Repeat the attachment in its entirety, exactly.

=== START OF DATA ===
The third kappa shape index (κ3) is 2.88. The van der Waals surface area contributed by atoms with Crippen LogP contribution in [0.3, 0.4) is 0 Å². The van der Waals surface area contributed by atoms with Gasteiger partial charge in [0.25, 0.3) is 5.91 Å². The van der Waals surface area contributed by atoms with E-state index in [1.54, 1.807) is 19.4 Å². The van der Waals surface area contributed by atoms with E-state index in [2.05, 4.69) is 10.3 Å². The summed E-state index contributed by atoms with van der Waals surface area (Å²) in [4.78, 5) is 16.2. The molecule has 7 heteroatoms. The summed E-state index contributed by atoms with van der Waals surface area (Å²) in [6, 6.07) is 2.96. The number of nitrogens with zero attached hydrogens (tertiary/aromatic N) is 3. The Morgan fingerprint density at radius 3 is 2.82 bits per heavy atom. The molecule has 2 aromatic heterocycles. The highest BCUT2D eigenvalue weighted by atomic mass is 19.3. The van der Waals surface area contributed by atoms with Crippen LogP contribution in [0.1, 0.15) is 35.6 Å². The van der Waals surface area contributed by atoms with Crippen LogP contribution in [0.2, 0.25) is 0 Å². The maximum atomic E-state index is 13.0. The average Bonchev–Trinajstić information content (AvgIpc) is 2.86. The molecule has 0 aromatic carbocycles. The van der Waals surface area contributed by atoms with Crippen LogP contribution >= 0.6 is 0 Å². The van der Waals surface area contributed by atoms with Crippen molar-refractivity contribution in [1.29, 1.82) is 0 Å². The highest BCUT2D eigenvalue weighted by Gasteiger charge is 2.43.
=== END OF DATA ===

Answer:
The third kappa shape index (κ3) is 2.88. The van der Waals surface area contributed by atoms with Crippen LogP contribution in [0.3, 0.4) is 0 Å². The van der Waals surface area contributed by atoms with Gasteiger partial charge in [0.25, 0.3) is 5.91 Å². The van der Waals surface area contributed by atoms with E-state index in [1.54, 1.807) is 19.4 Å². The van der Waals surface area contributed by atoms with E-state index in [2.05, 4.69) is 10.3 Å². The summed E-state index contributed by atoms with van der Waals surface area (Å²) in [4.78, 5) is 16.2. The molecule has 7 heteroatoms. The summed E-state index contributed by atoms with van der Waals surface area (Å²) in [6, 6.07) is 2.96. The number of nitrogens with zero attached hydrogens (tertiary/aromatic N) is 3. The Morgan fingerprint density at radius 3 is 2.82 bits per heavy atom. The molecule has 2 aromatic heterocycles. The highest BCUT2D eigenvalue weighted by atomic mass is 19.3. The van der Waals surface area contributed by atoms with Crippen LogP contribution in [0.1, 0.15) is 35.6 Å². The van der Waals surface area contributed by atoms with Crippen LogP contribution in [0.2, 0.25) is 0 Å². The maximum atomic E-state index is 13.0. The average Bonchev–Trinajstić information content (AvgIpc) is 2.86. The molecule has 0 aromatic carbocycles. The van der Waals surface area contributed by atoms with Crippen LogP contribution >= 0.6 is 0 Å². The van der Waals surface area contributed by atoms with Crippen molar-refractivity contribution in [1.29, 1.82) is 0 Å². The highest BCUT2D eigenvalue weighted by Gasteiger charge is 2.43.